Spread the love

Trump's first criminal conviction may be his last

Photo: Seth Wenig Associated Press New York prosecutor Alvin Bragg had a modest triumph Thursday evening after the verdict. “I did my job. We did our job,” he soberly commented.

Selim Saheb Ettaba – Agence France-Presse in Washington

Posted at 5:42 p.m.

  • United States

History will record that the New York prosecutor succeeded where his colleagues failed: securing a criminal conviction for Donald Trump. While admittedly less glamorous than electoral interference or the withholding of classified documents, this case is likely to be the only one tried before the presidential election.

The prosecutor who prosecuted it, Alvin Bragg, 50, was modestly triumphant on Thursday evening after the verdict. “I did my job.” “We did our job,” he said soberly.

“The only voice that matters is the jury, and the jury has spoken,” Bragg said, noting the 12 jurors' unanimous decision to find Donald Trump “guilty of 34 counts of aggravated false accounting to conceal a conspiracy to subvert the 2016 election.”

Judge Juan Merchan set sentencing for July 11.

An indisputable revenge for the man who in April 2023 became the first prosecutor to criminally prosecute a former American president. At the time, most legal commentators pointed to legally flawed proceedings and venial accusations compared to other investigations targeting Donald Trump and many of them did not give up.

“A year ago, most people like me would have said that this was the case least likely to come to trial, that it was probably the least important,” admits to the 'AFP former federal prosecutor Randall Eliason, professor of criminal law at George Washington University.

Especially since Alvin Bragg neither displays the solemn austerity of special prosecutor Jack Smith nor the sense of biting repartee of prosecutor Fani Willis.

The first is investigating federal charges against the former Republican president for unlawful attempts to reverse the results of the 2020 election and for withholding classified documents after he left the White House. The second is leading the charge against him and 14 others in the key southeastern state of Georgia for related election interference in 2020.

Read also

  • Donald Trump wants to turn his guilty verdict into gold
  • Donald Trump has been found guilty, and now?
  • Donald Trump found guilty across the board at his criminal trial

« Simpler file »

Prosecutions that are much more serious than in the New York case, since Donald Trump was no longer a simple candidate, but either an incumbent president or a former president.

But that is precisely what delayed a trial in the three other cases, explains Randall Eliason.

“The others raise more complicated questions about his indictment for what he did while he was president, or after,” he specifies.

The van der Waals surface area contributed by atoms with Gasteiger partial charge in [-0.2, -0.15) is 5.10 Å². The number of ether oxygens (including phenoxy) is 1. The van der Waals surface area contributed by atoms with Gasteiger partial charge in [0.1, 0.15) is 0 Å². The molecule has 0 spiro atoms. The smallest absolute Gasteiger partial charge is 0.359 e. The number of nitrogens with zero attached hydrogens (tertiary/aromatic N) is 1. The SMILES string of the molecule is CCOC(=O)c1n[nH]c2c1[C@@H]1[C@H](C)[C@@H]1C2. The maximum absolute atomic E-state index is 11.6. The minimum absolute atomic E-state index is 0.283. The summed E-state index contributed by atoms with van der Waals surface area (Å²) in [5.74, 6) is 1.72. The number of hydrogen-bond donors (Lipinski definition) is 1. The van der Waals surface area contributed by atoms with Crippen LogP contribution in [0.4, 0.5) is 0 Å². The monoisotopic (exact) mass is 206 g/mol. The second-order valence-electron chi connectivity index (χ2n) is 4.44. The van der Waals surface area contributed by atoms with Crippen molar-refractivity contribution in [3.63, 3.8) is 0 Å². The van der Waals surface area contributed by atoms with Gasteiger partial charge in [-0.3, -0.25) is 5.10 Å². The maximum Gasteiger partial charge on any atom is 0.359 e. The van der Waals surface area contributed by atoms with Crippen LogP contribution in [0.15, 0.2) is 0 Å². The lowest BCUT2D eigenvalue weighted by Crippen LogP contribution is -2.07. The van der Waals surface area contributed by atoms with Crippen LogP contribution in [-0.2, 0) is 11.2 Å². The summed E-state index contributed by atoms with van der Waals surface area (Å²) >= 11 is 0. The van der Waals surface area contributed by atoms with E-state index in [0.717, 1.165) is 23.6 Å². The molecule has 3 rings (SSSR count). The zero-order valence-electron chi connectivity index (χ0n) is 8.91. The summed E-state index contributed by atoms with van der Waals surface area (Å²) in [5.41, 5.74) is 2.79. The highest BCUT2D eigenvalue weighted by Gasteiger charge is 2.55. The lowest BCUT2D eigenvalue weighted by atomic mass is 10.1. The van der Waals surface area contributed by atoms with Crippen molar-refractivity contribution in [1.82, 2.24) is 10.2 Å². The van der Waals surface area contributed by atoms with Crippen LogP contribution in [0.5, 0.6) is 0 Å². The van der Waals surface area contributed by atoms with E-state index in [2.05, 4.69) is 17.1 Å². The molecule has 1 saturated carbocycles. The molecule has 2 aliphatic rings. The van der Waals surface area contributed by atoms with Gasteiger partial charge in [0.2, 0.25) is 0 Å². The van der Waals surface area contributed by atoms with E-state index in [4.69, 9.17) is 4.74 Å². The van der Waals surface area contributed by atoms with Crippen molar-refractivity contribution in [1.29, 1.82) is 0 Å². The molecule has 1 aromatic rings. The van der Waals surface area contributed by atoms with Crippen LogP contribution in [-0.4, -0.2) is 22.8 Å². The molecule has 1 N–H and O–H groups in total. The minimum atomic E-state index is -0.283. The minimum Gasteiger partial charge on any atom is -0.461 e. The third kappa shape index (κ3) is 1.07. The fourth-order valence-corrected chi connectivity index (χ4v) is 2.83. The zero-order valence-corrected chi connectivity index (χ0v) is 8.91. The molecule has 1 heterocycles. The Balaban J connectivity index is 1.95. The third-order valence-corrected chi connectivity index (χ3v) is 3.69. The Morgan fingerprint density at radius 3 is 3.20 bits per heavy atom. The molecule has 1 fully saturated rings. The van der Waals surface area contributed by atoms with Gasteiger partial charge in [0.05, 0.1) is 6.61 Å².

“In that respect, this was a much simpler case, which allowed it to move more quickly, since it did not involve a lot of difficult constitutional questions,” adds the expert.

“It is not so much that this one moved quickly, but that the other three got bogged down by different reasons,” he concludes.

Through appeals, the lawyers of the Republican candidate in the November 5 election against his Democratic successor, Joe Biden, managed to postpone the other three trials indefinitely.

“The most important trial would be the one concerning electoral interference” at the federal level, emphasizes on his blog the electoral law specialist Richard Hasen, calling the procedure in New York a “relatively minor case”.

“And this trial has very little chance of being held before the election as long as the Supreme Court drags on ruling on his appeal for immunity,” he laments.

This procedure is suspended until the Supreme Court with a conservative majority rules on the criminal immunity invoked by Donald Trump as ex-president.

The country's highest court is not expected to decide before June, or even July. The nine judges appeared in April to be impervious to arguments in favor of absolute criminal immunity for a former president, but the date as well as the wording of their decision could definitively compromise the holding of the trial before the election.

If he were elected again, Donald Trump could, once inaugurated in January 2025, order the abandonment of federal proceedings against him.

Teilor Stone

By Teilor Stone

Teilor Stone has been a reporter on the news desk since 2013. Before that she wrote about young adolescence and family dynamics for Styles and was the legal affairs correspondent for the Metro desk. Before joining Thesaxon , Teilor Stone worked as a staff writer at the Village Voice and a freelancer for Newsday, The Wall Street Journal, GQ and Mirabella. To get in touch, contact me through my teilor@nizhtimes.com 1-800-268-7116